pertain to the micro-level as well as the macro-level of Philippine
On the micro-level the choice of the presidential candidate is
the main issue, after the president has announced she would not
run again. In offering “unconditional support” to GMA, the party
had taken a clear strategic decision last year. Today, I see mainly
two questions of strategic importance: First, who will the party
support and second, when will it make its choice pubic?
Another uncertainty on the micro-level pertains to the opposition
– and with it indirectly also the composition of the government.
Will today’s opposition be part of tomorrow’s government, and when
yes, who will be the opposition? This is important, as you have
to know who are your opponents and who are your allies.
Even more challenging for the planners I find the uncertainties
on the political macro-level: Today, it is totally unclear who and
what the people will vote for in May 2004. There have even been
media speculations that the elections may be postponed. A very crucial
debate centres on the change of the constitution. For an interested
(and well-meaning) foreign observer, also in this point, there are
many more open questions than answers. These do not only pertain
to the substance of the issue, whether the governmental system will
be changed from a presidential to a parliamentary one. Also the
procedural issue, of how (and when) to realize Cha-Cha is highly
controversial – and of extremely high relevance for the strategic
planning of any political party at this given time. A final
point I wish to highlight is the absentee voting bill: the implications
of millions of Overseas Workers participating in the elections for
the first time can hardly be overemphasized. To this moment, I have
seen little systematic preparation on the side of any political
party for this eventuality.
In short, in light of the many political uncertainties I deem
it impossible to arrive at a conclusive strategy for 2004 at this
given time. Nevertheless, I find this meeting timely and useful,
as it may help the party achieve consensus regarding many pending
issues, some of which I have just mentioned.
If the aim is – as stated before – to arrive at a common understanding
of the party’s current position, then one priority would be to define
an LP position regarding Charter Change. A second priority could
be to come to a common understanding regarding the presidential
candidate. One conceivable solution could be that the LP decides
not to support anyone for the time being and adjourns the decision.
A third priority of the strategic planning session could be to discuss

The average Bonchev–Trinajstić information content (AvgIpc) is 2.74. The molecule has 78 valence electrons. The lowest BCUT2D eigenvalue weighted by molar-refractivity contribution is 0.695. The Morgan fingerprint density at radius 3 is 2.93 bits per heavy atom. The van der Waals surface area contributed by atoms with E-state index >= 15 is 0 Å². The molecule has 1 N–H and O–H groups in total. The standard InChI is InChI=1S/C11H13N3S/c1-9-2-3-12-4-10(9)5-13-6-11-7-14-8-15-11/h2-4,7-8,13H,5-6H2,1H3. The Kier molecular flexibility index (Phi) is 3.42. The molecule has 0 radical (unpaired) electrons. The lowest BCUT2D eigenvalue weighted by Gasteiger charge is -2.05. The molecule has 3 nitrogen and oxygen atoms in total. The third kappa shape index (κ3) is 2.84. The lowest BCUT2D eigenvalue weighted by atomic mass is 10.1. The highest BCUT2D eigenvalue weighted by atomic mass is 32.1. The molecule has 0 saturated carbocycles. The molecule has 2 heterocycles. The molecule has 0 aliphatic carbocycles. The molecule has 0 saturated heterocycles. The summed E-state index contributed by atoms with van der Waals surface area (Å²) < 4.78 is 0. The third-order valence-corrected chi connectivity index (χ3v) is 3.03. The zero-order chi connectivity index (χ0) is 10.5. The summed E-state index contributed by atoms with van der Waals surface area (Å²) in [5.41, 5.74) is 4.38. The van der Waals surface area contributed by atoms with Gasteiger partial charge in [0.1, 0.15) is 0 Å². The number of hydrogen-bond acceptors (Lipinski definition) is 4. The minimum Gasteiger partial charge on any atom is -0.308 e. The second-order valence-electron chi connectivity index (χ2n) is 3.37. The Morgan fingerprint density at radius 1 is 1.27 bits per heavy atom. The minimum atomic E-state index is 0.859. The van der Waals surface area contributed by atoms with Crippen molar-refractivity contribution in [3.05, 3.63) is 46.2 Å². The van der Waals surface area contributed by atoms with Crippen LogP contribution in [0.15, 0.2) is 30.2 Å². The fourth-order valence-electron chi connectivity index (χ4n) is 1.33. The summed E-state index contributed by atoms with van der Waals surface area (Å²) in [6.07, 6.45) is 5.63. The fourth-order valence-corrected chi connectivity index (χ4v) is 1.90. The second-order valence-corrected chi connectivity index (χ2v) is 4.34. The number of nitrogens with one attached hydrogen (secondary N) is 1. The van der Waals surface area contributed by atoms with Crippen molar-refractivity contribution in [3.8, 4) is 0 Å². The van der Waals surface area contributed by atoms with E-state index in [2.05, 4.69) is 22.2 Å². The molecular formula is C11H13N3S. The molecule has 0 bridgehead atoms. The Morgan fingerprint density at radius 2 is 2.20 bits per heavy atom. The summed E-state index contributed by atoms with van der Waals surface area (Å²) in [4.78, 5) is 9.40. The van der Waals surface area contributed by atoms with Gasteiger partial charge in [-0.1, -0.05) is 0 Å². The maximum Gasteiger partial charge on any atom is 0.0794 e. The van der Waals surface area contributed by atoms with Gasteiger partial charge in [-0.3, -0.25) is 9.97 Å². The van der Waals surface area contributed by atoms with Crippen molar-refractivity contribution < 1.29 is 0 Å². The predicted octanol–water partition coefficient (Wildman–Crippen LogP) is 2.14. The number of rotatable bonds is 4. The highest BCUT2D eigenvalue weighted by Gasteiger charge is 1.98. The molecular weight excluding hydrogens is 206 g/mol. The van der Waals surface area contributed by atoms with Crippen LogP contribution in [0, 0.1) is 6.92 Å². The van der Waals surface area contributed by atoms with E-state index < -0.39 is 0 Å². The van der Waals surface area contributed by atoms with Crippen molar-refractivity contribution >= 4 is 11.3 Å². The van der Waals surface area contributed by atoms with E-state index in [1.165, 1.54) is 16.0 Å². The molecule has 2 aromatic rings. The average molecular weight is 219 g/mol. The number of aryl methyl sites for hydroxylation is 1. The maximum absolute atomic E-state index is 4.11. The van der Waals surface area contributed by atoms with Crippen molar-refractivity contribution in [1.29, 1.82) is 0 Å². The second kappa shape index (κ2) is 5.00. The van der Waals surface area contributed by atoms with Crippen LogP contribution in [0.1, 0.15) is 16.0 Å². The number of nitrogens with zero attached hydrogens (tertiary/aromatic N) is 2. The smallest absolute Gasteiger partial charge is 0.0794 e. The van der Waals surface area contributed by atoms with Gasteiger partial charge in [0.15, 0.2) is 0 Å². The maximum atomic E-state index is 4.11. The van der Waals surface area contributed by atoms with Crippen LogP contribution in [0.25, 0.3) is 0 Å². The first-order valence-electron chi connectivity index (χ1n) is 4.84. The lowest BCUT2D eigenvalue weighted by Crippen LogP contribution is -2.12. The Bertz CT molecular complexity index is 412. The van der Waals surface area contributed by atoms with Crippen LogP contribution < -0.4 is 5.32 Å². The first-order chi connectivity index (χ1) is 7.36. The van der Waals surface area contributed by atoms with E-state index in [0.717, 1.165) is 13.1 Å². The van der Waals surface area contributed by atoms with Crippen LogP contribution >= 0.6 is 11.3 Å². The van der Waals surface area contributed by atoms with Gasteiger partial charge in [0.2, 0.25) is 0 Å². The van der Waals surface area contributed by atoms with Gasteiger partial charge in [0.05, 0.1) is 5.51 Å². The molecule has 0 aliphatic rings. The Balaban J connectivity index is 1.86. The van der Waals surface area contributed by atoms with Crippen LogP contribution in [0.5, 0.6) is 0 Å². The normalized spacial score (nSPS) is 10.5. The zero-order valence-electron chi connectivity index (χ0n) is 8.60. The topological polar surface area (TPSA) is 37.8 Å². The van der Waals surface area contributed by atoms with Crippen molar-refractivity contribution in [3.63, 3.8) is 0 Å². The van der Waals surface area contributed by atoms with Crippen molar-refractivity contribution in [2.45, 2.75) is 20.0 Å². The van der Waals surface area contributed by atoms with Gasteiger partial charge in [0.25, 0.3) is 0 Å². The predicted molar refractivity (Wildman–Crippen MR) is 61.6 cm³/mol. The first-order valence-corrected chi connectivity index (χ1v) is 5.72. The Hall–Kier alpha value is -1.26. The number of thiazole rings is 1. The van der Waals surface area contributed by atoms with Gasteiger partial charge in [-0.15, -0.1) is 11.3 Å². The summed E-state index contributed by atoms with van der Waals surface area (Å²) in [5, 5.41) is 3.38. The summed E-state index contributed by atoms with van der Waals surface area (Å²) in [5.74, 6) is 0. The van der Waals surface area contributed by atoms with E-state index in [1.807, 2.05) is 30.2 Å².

ways and means of strengthening the party organization. I personally
believe this is one of the most crucial – and least controversial
– aspects. Everyone agrees that the members and supporters of the
party must be mobilized in time – well ahead of the final stages
of the electoral campaign. A fourth priority I wish to highlight
is that today’s exercise should not remain a singular event, but
that a follow-up should take place. Equally important, a mechanism
to monitor the implementation of the strategic decisions should
be put in place. My fifth – and last – suggestion, if I may
call it that – is related to the monitoring and implementation issue:
all sides should agree that the strategic recommendations will be
adhered to by the party members. This point is related to party
discipline and is probably the most problematic aspect of the overall
But please consider: The best of all strategies is worthless as
long as it is not taken seriously by the party stakeholders. I do
not have to look at other parties to make this remark, but can refer
to my own party, the Free Democratic Party of Germany (FDP). We
often pride ourselves of having the best and most professional strategic
planning process. But in the end, we often do badly in the elections,
because in the heat of the campaign some politicians don’t respect
the strategic directives.
This is a problem in Germany, where – as you all might know –
political parties are relatively strong. I would assume that the
challenge of adhering to strategic directives of the party is
even greater in a democracy like the Philippines, where political
parties arguably play a much smaller role than where I come from.
*Dr. Ronald Meinardus is the former resident representative
of the Friedrich Naumann Foundation Philippines